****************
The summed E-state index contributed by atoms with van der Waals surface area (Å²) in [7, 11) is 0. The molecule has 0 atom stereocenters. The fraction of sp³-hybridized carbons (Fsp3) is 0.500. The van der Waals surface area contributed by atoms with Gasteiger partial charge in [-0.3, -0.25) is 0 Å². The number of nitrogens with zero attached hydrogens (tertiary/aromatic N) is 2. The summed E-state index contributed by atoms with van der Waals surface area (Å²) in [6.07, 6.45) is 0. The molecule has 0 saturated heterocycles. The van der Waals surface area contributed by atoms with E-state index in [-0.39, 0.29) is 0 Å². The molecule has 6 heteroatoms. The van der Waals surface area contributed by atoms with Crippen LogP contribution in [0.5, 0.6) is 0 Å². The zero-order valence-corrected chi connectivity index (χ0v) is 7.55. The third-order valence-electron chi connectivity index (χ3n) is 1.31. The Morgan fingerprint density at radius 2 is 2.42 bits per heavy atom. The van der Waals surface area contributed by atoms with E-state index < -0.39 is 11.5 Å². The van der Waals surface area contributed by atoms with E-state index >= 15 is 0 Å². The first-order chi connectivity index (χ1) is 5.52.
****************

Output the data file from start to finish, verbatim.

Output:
The summed E-state index contributed by atoms with van der Waals surface area (Å²) in [7, 11) is 0. The molecule has 0 atom stereocenters. The fraction of sp³-hybridized carbons (Fsp3) is 0.500. The van der Waals surface area contributed by atoms with Gasteiger partial charge in [-0.3, -0.25) is 0 Å². The number of nitrogens with zero attached hydrogens (tertiary/aromatic N) is 2. The summed E-state index contributed by atoms with van der Waals surface area (Å²) in [6.07, 6.45) is 0. The molecule has 0 saturated heterocycles. The van der Waals surface area contributed by atoms with E-state index in [-0.39, 0.29) is 0 Å². The molecule has 6 heteroatoms. The van der Waals surface area contributed by atoms with Crippen LogP contribution in [0.5, 0.6) is 0 Å². The zero-order valence-corrected chi connectivity index (χ0v) is 7.55. The third-order valence-electron chi connectivity index (χ3n) is 1.31. The Morgan fingerprint density at radius 2 is 2.42 bits per heavy atom. The van der Waals surface area contributed by atoms with E-state index < -0.39 is 11.5 Å². The van der Waals surface area contributed by atoms with E-state index >= 15 is 0 Å². The first-order chi connectivity index (χ1) is 5.52.